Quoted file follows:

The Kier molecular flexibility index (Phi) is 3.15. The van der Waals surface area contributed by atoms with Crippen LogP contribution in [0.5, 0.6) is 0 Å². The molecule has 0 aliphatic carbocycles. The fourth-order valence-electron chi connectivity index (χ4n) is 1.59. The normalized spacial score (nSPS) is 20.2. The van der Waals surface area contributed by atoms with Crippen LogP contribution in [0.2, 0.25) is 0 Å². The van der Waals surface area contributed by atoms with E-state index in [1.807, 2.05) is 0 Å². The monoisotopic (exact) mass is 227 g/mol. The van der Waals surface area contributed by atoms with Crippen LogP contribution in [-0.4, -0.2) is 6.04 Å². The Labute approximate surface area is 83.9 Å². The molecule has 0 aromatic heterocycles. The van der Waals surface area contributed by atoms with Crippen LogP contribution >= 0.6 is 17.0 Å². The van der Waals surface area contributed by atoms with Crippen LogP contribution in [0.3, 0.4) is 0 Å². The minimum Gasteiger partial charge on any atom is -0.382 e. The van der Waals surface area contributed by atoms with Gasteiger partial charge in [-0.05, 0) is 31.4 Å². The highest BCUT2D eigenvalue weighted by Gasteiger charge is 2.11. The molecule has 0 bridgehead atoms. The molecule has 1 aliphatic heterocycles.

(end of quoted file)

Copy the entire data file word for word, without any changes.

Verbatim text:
The Kier molecular flexibility index (Phi) is 3.15. The van der Waals surface area contributed by atoms with Crippen LogP contribution in [0.5, 0.6) is 0 Å². The molecule has 0 aliphatic carbocycles. The fourth-order valence-electron chi connectivity index (χ4n) is 1.59. The normalized spacial score (nSPS) is 20.2. The van der Waals surface area contributed by atoms with Crippen LogP contribution in [0.2, 0.25) is 0 Å². The van der Waals surface area contributed by atoms with E-state index in [1.807, 2.05) is 0 Å². The monoisotopic (exact) mass is 227 g/mol. The van der Waals surface area contributed by atoms with Crippen LogP contribution in [-0.4, -0.2) is 6.04 Å². The Labute approximate surface area is 83.9 Å². The molecule has 0 aromatic heterocycles. The van der Waals surface area contributed by atoms with Crippen LogP contribution >= 0.6 is 17.0 Å². The van der Waals surface area contributed by atoms with Crippen LogP contribution in [0.3, 0.4) is 0 Å². The minimum Gasteiger partial charge on any atom is -0.382 e. The van der Waals surface area contributed by atoms with Gasteiger partial charge in [-0.05, 0) is 31.4 Å². The highest BCUT2D eigenvalue weighted by Gasteiger charge is 2.11. The molecule has 0 bridgehead atoms. The molecule has 1 aliphatic heterocycles.